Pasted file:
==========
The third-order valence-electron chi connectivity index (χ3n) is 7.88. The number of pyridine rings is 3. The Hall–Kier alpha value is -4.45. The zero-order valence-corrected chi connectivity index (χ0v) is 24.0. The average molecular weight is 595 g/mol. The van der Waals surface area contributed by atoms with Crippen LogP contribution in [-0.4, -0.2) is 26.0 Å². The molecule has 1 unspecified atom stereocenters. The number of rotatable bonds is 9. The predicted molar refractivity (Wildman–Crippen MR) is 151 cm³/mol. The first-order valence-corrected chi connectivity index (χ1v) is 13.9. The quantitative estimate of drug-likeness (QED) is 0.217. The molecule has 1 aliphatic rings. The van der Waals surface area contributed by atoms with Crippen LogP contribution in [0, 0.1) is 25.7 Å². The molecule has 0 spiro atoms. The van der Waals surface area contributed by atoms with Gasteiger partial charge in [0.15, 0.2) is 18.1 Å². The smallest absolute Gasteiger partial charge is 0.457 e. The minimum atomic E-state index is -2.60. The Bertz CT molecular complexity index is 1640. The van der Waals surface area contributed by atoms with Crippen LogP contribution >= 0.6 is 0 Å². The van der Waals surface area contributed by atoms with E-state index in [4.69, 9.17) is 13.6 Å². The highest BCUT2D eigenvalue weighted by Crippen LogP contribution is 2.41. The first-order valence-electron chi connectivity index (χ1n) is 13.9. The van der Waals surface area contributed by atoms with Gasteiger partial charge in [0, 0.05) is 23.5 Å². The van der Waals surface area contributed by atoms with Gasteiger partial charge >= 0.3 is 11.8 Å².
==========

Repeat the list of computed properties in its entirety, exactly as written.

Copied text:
The third-order valence-electron chi connectivity index (χ3n) is 7.88. The number of pyridine rings is 3. The Hall–Kier alpha value is -4.45. The zero-order valence-corrected chi connectivity index (χ0v) is 24.0. The average molecular weight is 595 g/mol. The van der Waals surface area contributed by atoms with Crippen LogP contribution in [-0.4, -0.2) is 26.0 Å². The molecule has 1 unspecified atom stereocenters. The number of rotatable bonds is 9. The predicted molar refractivity (Wildman–Crippen MR) is 151 cm³/mol. The first-order valence-corrected chi connectivity index (χ1v) is 13.9. The quantitative estimate of drug-likeness (QED) is 0.217. The molecule has 1 aliphatic rings. The van der Waals surface area contributed by atoms with Crippen LogP contribution in [0, 0.1) is 25.7 Å². The molecule has 0 spiro atoms. The van der Waals surface area contributed by atoms with Gasteiger partial charge in [0.15, 0.2) is 18.1 Å². The smallest absolute Gasteiger partial charge is 0.457 e. The minimum atomic E-state index is -2.60. The Bertz CT molecular complexity index is 1640. The van der Waals surface area contributed by atoms with Crippen LogP contribution >= 0.6 is 0 Å². The van der Waals surface area contributed by atoms with E-state index in [4.69, 9.17) is 13.6 Å². The highest BCUT2D eigenvalue weighted by Crippen LogP contribution is 2.41. The first-order valence-electron chi connectivity index (χ1n) is 13.9. The van der Waals surface area contributed by atoms with Gasteiger partial charge in [0, 0.05) is 23.5 Å². The van der Waals surface area contributed by atoms with Gasteiger partial charge >= 0.3 is 11.8 Å².